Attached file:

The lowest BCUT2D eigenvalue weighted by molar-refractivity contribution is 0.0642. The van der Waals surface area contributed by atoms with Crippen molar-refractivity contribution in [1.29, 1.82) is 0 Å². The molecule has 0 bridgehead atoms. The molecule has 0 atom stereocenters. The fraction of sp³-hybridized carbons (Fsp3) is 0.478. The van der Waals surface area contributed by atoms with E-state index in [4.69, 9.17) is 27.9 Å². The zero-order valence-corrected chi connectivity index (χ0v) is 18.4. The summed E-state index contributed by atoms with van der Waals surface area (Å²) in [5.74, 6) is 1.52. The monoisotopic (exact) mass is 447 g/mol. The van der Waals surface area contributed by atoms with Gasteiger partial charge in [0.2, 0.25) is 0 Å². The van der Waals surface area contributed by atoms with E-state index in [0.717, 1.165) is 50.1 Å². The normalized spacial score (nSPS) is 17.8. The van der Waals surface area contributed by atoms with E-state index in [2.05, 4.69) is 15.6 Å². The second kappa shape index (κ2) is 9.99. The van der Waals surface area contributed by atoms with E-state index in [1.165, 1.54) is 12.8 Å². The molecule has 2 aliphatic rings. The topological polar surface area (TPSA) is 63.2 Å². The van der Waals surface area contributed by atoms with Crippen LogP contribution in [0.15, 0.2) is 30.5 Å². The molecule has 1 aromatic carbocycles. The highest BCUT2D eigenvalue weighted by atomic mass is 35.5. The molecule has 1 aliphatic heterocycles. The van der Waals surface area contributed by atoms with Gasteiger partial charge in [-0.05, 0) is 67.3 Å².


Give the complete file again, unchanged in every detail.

The lowest BCUT2D eigenvalue weighted by molar-refractivity contribution is 0.0642. The van der Waals surface area contributed by atoms with Crippen molar-refractivity contribution in [1.29, 1.82) is 0 Å². The molecule has 0 bridgehead atoms. The molecule has 0 atom stereocenters. The fraction of sp³-hybridized carbons (Fsp3) is 0.478. The van der Waals surface area contributed by atoms with E-state index in [4.69, 9.17) is 27.9 Å². The zero-order valence-corrected chi connectivity index (χ0v) is 18.4. The summed E-state index contributed by atoms with van der Waals surface area (Å²) in [5.74, 6) is 1.52. The monoisotopic (exact) mass is 447 g/mol. The van der Waals surface area contributed by atoms with Gasteiger partial charge in [0.2, 0.25) is 0 Å². The van der Waals surface area contributed by atoms with E-state index in [0.717, 1.165) is 50.1 Å². The normalized spacial score (nSPS) is 17.8. The van der Waals surface area contributed by atoms with E-state index in [2.05, 4.69) is 15.6 Å². The second kappa shape index (κ2) is 9.99. The van der Waals surface area contributed by atoms with E-state index in [1.165, 1.54) is 12.8 Å². The molecule has 2 aliphatic rings. The topological polar surface area (TPSA) is 63.2 Å². The van der Waals surface area contributed by atoms with Crippen LogP contribution in [0.15, 0.2) is 30.5 Å². The molecule has 1 aromatic carbocycles. The highest BCUT2D eigenvalue weighted by atomic mass is 35.5. The molecule has 1 aliphatic heterocycles. The van der Waals surface area contributed by atoms with Gasteiger partial charge in [-0.05, 0) is 67.3 Å².